On the night of September 15, 1810, Miguel Hidalgo y Costillo, the 57-year-old parish priest of Dolores, and Ignacio Allende learned that their plans for insurrection against Spain had been discovered. They decided to act immediately and soon after dawn the next morning, September 16, Padre Hidalgo delivered his now famous Grito (Cry for Freedom) from the Parroquia of Dolores. This was the beginning of Mexico's struggle for freedom from Spanish rule which was to drag on until 1824 and take some 600,000 lives.
Dolores of that time was a poor, largely Indian village, but the ragged army of Hidalgo and Allende marched from here to San Miguel, then to Celaya and Salamanca until finally, having grown to a force of some 20,000 men, they had their first real confrontation with royalist troops in Guanajuato.
Hidalgo was captured after a final defeat in Guadalajara, then executed and beheaded on July 30, 1811. His head, along with those of Allende, Aldama and Jimenez, hung from one of the corners of the building in Guanajuato where that first battle had taken place.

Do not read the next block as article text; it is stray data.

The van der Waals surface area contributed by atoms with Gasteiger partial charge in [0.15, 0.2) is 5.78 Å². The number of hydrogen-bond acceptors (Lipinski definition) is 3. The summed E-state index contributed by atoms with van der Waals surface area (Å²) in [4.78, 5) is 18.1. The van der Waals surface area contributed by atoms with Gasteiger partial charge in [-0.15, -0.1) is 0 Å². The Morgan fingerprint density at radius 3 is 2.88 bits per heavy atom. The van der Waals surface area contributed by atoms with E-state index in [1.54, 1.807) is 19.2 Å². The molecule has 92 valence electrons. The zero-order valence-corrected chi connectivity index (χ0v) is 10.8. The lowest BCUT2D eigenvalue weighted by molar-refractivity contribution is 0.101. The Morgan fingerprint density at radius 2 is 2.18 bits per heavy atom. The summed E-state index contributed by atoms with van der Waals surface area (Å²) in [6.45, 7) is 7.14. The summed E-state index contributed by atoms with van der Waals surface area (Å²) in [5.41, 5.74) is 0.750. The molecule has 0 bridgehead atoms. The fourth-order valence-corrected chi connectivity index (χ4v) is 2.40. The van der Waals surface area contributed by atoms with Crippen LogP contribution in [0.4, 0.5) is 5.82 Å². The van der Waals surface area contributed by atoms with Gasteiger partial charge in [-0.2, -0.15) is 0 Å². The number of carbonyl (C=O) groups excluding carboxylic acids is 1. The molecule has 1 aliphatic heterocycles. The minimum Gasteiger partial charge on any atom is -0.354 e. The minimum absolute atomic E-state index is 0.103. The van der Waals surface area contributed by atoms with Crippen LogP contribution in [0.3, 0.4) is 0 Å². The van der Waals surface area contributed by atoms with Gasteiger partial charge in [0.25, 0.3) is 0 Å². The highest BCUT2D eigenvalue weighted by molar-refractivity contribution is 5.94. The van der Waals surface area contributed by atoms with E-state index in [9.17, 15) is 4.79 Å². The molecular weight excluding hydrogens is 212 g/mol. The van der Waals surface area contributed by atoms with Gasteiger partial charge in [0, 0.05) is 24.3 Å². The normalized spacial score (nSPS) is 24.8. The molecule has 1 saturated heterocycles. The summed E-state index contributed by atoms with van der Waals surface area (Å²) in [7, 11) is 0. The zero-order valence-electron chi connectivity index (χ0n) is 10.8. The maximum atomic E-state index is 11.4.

Hidalgo y Costilla, Miguel (1753-1811), Mexican priest and revolutionary, educated at Valladolid (now Morelia, Mexico). In 1778 he was ordained a priest and in 1803 was given charge of the parish of Dolores, in Guanajuato. He worked to improve the economic conditions of his parishioners, mostly Native Americans, by teaching them to cultivate vineyards and operate small industries such as brickmaking. In 1809 Hidalgo joined a secret society dedicated to freeing Mexico from the oppression of the Spanish colonial government. On September 16, 1810, Hidalgo, carrying a banner depicting Our Lady of Guadalupe, patron saint of Mexico, proclaimed a crusade and was joined by thousands of Mexicans. He captured the towns of Guanajuato and Guadalajara in October. Although he had the advantage, Hidalgo failed to march on Mexico City. On January 11, 1811, his army was completely routed near Guadalajara by a small force of Spanish soldiers. Hidalgo fled north, but he was captured and shot. After the establishment of the Mexican republic in 1824, the priest was regarded almost as a saint. The state of Hidalgo was named for him, and the town of Dolores became Dolores Hidalgo. September 16, the day on which he proclaimed his revolt, is celebrated as Independence Day.